If you install jailbreak tweaks that modify certain apps in particular, then you might find a new free release dubbed LaunchInSafeMode by iOS developer inoahdev useful for troubleshooting when things stop working properly.
This tweak lets you launch individual apps into a “safe mode”-like state in which it launches without the effects of other jailbreak tweaks. In other words, it lets you see if a problem you’re experiencing is caused by a jailbreak tweak or something else.
What happens when a jailbreak tweak bugs out on your device and ends up in a boot loop? Do you try to reboot the device to no avail? Do you take to the internet to ask how to fix it?
How about this: try booting into a form of booting up that Saurik calls 'No Substrate Mode,' then uninstall the faulty tweak.
In this piece, we'll talk about how you can use No Substrate Mode, an under-used feature of jailbroken iPhone or iPad that can truly save you from losing your precious jailbreak when you're unable to turn on your device.
We've talked quite a lot about Recovery OS, an underestimated feature of OS X that makes it easier to troubleshoot your Mac even if it refuses to start up properly.
But as you'll see for yourself in this post, Recovery OS is but one of the more than dozen different ways to start up your computer, aside from OS X's regular startup mode. In this tutorial, we'll list all the ways you can start up your Mac and detail each one.
For those of you who have wondered about the many ways you can start up your Mac, here's a list of the Mac startup keyboard shortcuts you can invoke to access handy macOS features which are only available at boot time.
Most of the time, your Mac just works—until it refuses to start up properly due to an unforeseen system error, a misbehaving app, a broken system component and what not. Beyond system errors, different people have different needs when it comes to starting up their computer.
For example, you could be a pro user who dual boots between macOS and Windows on a daily basis. Others might be wondering about booting a Mac from a disk other than their designated startup disk. Or perhaps you're looking to isolate the cause of a software issue in the macOS Safe Mode or boot straight into Recovery OS as the last option?
Most of the time, your Mac “just works.”
But there will be times when a rogue app, a misbehaving service, outdated caches and other issue will cause your Mac to slow, stop starting up or exhibit other unwanted symptoms. Thankfully, Apple has provided a way to boot OS X in Safe Mode.
In Safe Mode, your Mac prevents some software, such as startup items, from loading. What does get loaded are the bare minimum level of drivers and essential software. This is by design, to help you troubleshoot your Mac and isolate the cause of a software conflict. As a bonus, booting in Safe Mode also forces a check of your startup disk.
Here's what you need to know about Safe Mode on OS X, when you should use it and how to startup up any Mac in Safe Mode and get back to normal.
Substrate Safe Mode, the package that allows jailbreakers to safely boot into Safe Mode and remove uncooperative packages, has been updated to version 0.9.5000. The update, which was pushed by Saurik just recently, fixes a fairly significant issue related to CPU usage.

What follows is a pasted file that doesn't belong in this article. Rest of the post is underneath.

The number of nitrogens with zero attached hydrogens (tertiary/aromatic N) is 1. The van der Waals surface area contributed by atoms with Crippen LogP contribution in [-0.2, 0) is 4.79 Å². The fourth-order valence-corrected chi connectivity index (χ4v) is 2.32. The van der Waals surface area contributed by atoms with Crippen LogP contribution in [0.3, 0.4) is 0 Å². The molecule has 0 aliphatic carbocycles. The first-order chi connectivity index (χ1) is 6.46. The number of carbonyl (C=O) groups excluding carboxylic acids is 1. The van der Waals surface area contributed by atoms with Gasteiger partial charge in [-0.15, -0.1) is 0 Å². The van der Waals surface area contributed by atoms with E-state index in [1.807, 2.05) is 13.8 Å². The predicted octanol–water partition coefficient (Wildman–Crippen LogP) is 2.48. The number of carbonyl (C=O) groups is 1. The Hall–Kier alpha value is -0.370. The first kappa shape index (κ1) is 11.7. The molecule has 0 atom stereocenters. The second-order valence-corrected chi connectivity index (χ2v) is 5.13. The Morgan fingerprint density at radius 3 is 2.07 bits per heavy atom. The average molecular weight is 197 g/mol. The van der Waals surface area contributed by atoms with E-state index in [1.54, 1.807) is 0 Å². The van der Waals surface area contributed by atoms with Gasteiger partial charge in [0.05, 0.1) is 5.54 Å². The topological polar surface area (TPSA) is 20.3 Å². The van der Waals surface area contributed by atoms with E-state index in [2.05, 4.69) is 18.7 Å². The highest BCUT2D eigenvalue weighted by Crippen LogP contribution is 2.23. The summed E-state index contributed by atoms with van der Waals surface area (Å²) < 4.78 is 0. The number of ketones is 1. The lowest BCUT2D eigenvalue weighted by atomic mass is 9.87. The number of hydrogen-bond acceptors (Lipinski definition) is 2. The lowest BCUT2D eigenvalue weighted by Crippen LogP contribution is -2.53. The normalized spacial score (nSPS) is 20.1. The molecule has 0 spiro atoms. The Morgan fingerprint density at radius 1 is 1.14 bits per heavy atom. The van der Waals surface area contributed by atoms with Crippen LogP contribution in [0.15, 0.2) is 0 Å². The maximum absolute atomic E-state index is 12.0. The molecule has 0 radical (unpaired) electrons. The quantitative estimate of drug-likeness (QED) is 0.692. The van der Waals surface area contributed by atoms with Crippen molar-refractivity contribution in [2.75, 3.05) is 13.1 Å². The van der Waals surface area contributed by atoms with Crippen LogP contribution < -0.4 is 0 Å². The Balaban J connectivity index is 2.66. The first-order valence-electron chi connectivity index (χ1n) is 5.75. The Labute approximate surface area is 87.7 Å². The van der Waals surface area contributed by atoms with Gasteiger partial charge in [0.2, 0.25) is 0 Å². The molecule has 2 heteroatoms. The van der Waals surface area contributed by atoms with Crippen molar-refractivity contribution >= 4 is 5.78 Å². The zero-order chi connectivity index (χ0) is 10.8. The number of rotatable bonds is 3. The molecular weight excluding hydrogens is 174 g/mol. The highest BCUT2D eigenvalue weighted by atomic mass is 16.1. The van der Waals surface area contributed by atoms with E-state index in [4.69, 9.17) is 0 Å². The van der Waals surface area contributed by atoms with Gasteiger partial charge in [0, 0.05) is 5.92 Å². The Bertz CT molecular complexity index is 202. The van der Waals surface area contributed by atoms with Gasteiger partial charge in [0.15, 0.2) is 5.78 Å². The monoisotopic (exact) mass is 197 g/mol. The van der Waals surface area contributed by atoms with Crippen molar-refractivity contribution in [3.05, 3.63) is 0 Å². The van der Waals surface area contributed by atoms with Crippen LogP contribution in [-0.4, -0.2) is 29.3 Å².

Safe Mode works similar to the Safe Mode on desktop machines, as it allows you to boot without loading certain extensions, allowing you to troubleshoot problem extensions. Have a look inside for more details.
Good news this morning for jailbreakers. Following the release of the new Mobile Substrate for iOS 7, Saurik has updated Substrate Safe Mode to be more friendly with the newer firmware and newer A7 devices like the iPhone 5s and iPad Air.
For those unfamiliar with it, Safe Mode is what prevents your device from entering a permanent crash cycle by giving you a chance to uninstall problematic packages. And until now, it wasn't behaving nicely with the Mobile Substrate update...
If you need to quickly boot your iDevice into safe mode, there are quite a few options available on Cydia in order to do so. One of the latest tweaks available via Cydia is InstaSafe, which places a dedicated safe mode button conveniently on the SpringBoard.
Take a look inside as we show you how InstaSafe works in this video demonstration...
Did you know that the iPhone had a "Safe Mode?" Safe Mode on the iPhone has been apart of jailbreaking for years now, but many people still don't understand it. If your iPhone is jailbroken, Safe Mode will be invoked when MobileSubstrate (the Cydia support framework) crashes.
Desktop operating systems, like Windows and Mac OS X, have had a "Safe Mode" for a long time. On the desktop, safe mode is used for removing corrupted processes that may be causing the operating system to not function properly.
The iPhone has a "Safe Mode" for that exact same reason. A simple Cydia app called "Safe Mode Launcher" allows you to invoke the iPhone's Safe Mode with one tap. Let's take a look...
Yesterday night, I was quietly watching some bad reality TV when a push notification showed up on my iPhone. I grabbed the phone, looked at the notification and I slid to unlock the phone in order to launch the mail.app.
To my surprise, the following screen appeared.
What's strange is that I wasn't doing anything with the phone. That day, I did nothing but installing a new app (TomTom), and I am 100% positive I didn't mess with any of the settings.
I had heard about the iPhone safe mode before but I had never experienced it until today. I know the iPhone can only get into safe mode on jailbroken iPhones and that it has something to do with the fast respring. That's about all I know about this issue.
I simply tapped "OK" and turned off the phone. For a minute, I was scared that the problem would persist after rebooting the iPhone but it didn't.
Has your iPhone been into safe mode before? If so, why do you think that happened?